Today, two-thirds of the world’s crops are exposed to neonicotinoids, including 90 percent of corn and 60 percent of soybean acres.

Bayer CropScience produces some of the most widely used neonicotinoids in the world and considers them safe. Monsanto, the world’s largest seed producer, uses Bayer’s neonicotinoids on some of its seeds. Monsanto is known for its herbicide Roundup and its genetically modified seeds that are resistant to it.

David Fischer, director of pollinator safety at Bayer CropScience, responded to criticism in a 2012 Forbes article addressing the use of neonicotinoids.

In his response, published on his blog and Bayer’s website, Fischer said: “The idea that it all started in 2006 and coincided with the introduction of neonicotinoid insecticides is a myth … there is no credible scientific evidence demonstrating a link between the use of neonicotinoid insecticides and the occurrence of widespread honey bee colony losses, including CCD.”

A study conducted by the Environmental Protection Agency (EPA) earlier this year found that neonicotinoids didn’t harm honeybees or their hives when used on corn, berries and tobacco but did cause harm when used on cotton plants and citrus trees.

Gus Lorenz, associate head of entomology at the University of Arkansas, said he and other researchers were disappointed by the EPA study and worried that “science has gone out the door.”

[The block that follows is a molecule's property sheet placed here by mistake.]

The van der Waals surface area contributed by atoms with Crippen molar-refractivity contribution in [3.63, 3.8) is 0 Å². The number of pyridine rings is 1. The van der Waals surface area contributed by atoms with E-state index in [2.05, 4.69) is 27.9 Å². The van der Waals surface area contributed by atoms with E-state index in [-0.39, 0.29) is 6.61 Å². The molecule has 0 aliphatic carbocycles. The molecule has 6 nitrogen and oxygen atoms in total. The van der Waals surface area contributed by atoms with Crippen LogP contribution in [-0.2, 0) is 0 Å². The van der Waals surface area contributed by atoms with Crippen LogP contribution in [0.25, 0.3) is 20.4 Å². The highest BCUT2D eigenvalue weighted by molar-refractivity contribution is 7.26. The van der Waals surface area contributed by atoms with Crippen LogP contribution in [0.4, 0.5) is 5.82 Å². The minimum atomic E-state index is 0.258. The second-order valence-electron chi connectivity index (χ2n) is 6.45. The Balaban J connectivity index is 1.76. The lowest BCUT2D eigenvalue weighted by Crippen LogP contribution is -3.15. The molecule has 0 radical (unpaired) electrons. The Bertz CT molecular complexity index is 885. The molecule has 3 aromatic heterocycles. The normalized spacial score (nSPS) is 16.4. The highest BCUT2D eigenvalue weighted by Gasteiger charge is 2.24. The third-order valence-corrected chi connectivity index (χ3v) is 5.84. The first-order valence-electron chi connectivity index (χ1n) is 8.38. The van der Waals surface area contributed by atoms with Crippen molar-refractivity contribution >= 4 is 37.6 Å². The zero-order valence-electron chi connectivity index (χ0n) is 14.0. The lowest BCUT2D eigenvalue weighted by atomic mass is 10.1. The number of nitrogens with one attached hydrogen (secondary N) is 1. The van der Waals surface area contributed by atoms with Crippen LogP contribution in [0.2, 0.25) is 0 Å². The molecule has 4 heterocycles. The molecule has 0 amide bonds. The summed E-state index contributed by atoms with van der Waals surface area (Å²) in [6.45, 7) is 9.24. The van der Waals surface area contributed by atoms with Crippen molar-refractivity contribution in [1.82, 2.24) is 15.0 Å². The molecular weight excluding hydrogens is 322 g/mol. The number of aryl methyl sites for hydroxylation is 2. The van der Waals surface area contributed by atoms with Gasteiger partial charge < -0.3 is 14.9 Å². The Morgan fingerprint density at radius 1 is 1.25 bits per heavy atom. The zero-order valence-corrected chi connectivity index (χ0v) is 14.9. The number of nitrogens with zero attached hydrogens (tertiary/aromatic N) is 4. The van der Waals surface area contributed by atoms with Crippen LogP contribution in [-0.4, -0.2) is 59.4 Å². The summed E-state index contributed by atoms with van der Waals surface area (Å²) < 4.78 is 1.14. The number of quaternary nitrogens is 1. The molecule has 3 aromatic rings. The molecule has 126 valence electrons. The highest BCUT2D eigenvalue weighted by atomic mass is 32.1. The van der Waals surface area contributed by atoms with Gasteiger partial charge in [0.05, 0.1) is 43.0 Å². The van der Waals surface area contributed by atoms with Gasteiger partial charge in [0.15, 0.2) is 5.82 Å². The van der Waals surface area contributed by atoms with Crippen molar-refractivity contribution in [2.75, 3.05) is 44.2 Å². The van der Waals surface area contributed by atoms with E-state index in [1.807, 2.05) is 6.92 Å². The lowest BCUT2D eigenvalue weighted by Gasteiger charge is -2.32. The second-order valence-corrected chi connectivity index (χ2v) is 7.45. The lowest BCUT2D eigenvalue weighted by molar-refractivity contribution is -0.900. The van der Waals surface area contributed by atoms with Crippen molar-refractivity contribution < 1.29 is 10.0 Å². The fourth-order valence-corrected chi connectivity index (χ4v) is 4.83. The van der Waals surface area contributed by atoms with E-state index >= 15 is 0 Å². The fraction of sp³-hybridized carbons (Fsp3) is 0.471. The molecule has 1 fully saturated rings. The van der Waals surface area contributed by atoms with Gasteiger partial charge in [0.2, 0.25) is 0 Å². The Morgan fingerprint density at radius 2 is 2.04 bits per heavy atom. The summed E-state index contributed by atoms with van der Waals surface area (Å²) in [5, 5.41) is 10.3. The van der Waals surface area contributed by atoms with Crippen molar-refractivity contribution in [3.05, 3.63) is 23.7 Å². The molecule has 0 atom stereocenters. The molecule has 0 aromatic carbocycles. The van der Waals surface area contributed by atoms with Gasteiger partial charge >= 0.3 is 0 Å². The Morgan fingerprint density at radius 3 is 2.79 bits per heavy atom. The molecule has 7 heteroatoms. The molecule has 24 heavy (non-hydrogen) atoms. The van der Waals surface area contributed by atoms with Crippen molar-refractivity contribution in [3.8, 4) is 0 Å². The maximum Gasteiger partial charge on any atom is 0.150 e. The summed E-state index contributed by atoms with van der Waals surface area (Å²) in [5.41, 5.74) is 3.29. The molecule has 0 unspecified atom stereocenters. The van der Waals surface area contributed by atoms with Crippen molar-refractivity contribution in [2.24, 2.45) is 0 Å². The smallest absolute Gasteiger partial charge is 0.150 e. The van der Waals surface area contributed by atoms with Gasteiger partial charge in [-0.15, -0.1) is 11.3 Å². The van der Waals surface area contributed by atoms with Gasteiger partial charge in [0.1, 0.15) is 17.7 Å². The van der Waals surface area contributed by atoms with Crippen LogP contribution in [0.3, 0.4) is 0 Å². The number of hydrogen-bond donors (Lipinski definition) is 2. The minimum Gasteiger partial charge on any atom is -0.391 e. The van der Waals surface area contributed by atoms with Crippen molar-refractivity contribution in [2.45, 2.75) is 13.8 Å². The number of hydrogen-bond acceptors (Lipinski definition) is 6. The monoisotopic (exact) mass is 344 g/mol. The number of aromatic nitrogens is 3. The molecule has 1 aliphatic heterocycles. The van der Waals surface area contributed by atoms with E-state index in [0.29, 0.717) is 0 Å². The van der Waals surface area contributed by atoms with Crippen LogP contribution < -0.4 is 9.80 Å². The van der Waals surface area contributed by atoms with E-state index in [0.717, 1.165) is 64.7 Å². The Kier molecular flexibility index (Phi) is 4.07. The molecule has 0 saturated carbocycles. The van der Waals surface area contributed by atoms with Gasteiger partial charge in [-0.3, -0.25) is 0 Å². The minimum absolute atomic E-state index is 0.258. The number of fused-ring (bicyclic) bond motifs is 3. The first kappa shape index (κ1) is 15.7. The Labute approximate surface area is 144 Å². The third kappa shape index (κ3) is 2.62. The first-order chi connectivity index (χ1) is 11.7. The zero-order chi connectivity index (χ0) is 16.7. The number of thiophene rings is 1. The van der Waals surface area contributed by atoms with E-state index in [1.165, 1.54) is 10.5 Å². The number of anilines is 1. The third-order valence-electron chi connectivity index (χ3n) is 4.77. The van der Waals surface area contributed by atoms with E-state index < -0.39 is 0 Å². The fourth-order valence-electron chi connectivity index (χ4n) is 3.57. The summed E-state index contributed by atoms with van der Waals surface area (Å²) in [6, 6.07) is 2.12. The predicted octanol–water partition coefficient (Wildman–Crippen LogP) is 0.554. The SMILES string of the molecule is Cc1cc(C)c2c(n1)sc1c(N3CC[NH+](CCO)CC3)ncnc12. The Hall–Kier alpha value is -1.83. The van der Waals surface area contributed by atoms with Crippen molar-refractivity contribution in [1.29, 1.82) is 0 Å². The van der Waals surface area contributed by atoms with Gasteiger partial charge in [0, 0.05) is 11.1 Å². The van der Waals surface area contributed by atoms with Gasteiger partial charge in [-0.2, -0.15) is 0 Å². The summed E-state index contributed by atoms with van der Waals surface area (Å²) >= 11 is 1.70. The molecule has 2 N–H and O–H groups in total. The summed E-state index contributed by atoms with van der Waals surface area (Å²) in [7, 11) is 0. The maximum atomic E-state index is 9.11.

He said his research conducted in the mid-South shows that “neonicotinoids pose no threat to honeybees” because there is “very little” pesticide present when plants begin to bloom.

Jay Evans, research leader for the USDA’s Bee Research Lab, said “diseases have had a bigger impact on honeybees just because there are so many (diseases) in different parts of the country. It doesn’t mean that the pesticides don’t have an impact … I believe honeybees are sensitive to them (neonicotinoids) for sure. Now, I think the key work has to do with exposure rates and ingestion and whether or not they have relevant levels of insecticides.”

Some researchers need more data.

Janet Knodel, extension entomologist at North Dakota State University, said neonicotinoids applied during bloom could be “deadly to honeybees” but that she is “on-the-fence” until she sees more data. She said “withdrawing insecticides right away without an alternative is not the right solution” because it leaves growers without protection against pests.

There is one threat that South Carolina beekeepers didn’t see coming– regulation.

West Columbia considered an ordinance last year that would require the city’s beekeepers to hold a permit. It also sought to implement lot size regulations – 7,500 square feet for one hive and 5,000 square feet for an additional hive. The ordinance was abandoned after the Mid-State Beekeepers Association formed a grassroots response to educate the city’s planning committee.